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Two media attorneys look toward tomorrow’s CRB announcement

The Copyright Royalty Board (CRB) will outline new webcaster royalty rates tomorrow (Wednesday). The rates will cover the 2016-2020 period. That announcement will momentous, shining a light into the future of webcasting generally, small webcasters in particular, and Pandora as the biggest brand and highest royalty payer in the Internet radio space. (See the RAIN Prep Sheet here.)

jay rosenthal

Jay Rosenthal

Jay Rosenthal, Partner at Mitchell Silberberg & Knupp LLP, predicts that the CRB will tread a moderate path through the middle of petitions for higher and lower rates. “Most likely, the Copyright Royalty Board (CRB) Judges will not change the rates significantly one way or another – and perhaps they might not change them at all,” Rosenthal commented in an email to RAIN News. Since the Copyright Office did not allow for two levels of rates, based on the size of the copyright owner, there is no way to reconcile the two opposing positions. The most sensible position for the CRB to take is that they will essentially push forward the rates as they are today.”

david leichtman

David Leichtman

For David Leichtman, partner at Robins Kaplan LLP, the CRB decision-making power should be wielded with a compass of fairness. “This is an issue of fundamental fairness. Fairness to the talent who creates the music and fairness to the labels who invest in incubating, guiding the development of, and distributing that music. While companies with billion-dollar market capitalizations and valuations complain that they pay a large share of their revenue in royalties, the fact is they have virtually no other overhead. Instead, unlike other businesses who pay even larger shares of their revenue to the key suppliers of their inputs, for some reason music broadcasters who have built their businesses on the backs of artists feel entitled to do so without fair and adequate compensation.”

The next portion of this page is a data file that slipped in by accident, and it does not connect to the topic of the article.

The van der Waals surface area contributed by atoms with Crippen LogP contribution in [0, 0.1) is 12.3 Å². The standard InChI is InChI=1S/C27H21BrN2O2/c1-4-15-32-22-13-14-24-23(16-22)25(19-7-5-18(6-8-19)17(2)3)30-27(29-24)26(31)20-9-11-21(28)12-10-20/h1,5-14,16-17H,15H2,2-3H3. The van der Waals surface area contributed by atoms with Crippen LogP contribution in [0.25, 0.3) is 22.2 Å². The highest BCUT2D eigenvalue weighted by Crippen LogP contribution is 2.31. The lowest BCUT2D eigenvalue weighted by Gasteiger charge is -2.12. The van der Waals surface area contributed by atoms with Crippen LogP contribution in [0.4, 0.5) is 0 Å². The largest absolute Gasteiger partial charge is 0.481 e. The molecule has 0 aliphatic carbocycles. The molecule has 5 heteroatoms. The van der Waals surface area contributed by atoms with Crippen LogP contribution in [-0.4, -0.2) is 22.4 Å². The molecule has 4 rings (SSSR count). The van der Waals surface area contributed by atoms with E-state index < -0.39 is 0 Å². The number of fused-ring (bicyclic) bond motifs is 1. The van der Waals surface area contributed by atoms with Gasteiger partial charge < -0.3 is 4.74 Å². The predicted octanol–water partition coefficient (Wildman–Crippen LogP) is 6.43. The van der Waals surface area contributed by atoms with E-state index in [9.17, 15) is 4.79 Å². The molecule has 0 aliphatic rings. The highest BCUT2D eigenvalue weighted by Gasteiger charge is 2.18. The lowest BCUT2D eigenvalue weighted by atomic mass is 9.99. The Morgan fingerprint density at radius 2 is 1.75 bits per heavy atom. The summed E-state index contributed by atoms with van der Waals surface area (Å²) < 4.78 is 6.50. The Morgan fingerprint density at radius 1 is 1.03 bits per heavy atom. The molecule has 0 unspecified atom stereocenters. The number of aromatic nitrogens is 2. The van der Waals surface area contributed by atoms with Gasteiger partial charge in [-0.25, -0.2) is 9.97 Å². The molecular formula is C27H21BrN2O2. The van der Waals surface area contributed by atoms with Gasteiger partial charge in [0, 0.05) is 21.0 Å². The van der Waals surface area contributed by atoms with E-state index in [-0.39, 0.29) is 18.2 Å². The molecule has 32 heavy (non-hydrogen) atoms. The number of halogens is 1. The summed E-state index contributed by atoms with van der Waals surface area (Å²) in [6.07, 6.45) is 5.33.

Advocates of lower rates say that higher rates would not only threaten existing webcasters, but strangle competitive potential in the market, making costs too high for startups to try new ideas. Leichtman flips that equation, and notes that music creation might be at risk with what he calls “discounted” rates: “While music creators would like to see digital services succeed as a general matter, heavily discounted rates will discourage the creation of new music in both the short and long runs.”

Jay Rosenthal observes that Pandora has strategically hedged its bet on the CRB by forging a number of privately negotiated licensing deals, and that the CRB decision could affirm that course. “Of more significance to Pandora is their strategy of entering into more direct licenses, and resolving the pre-1972 cases. If the CRB does not increase the rate significantly, it will most likely be viewed as a win for Pandora, and will validate a continuation of their present strategy.”

Keep your browser parked at RAIN News for tomorrow’s announcement. It is the most important webcasting story of the year.

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Brad Hill

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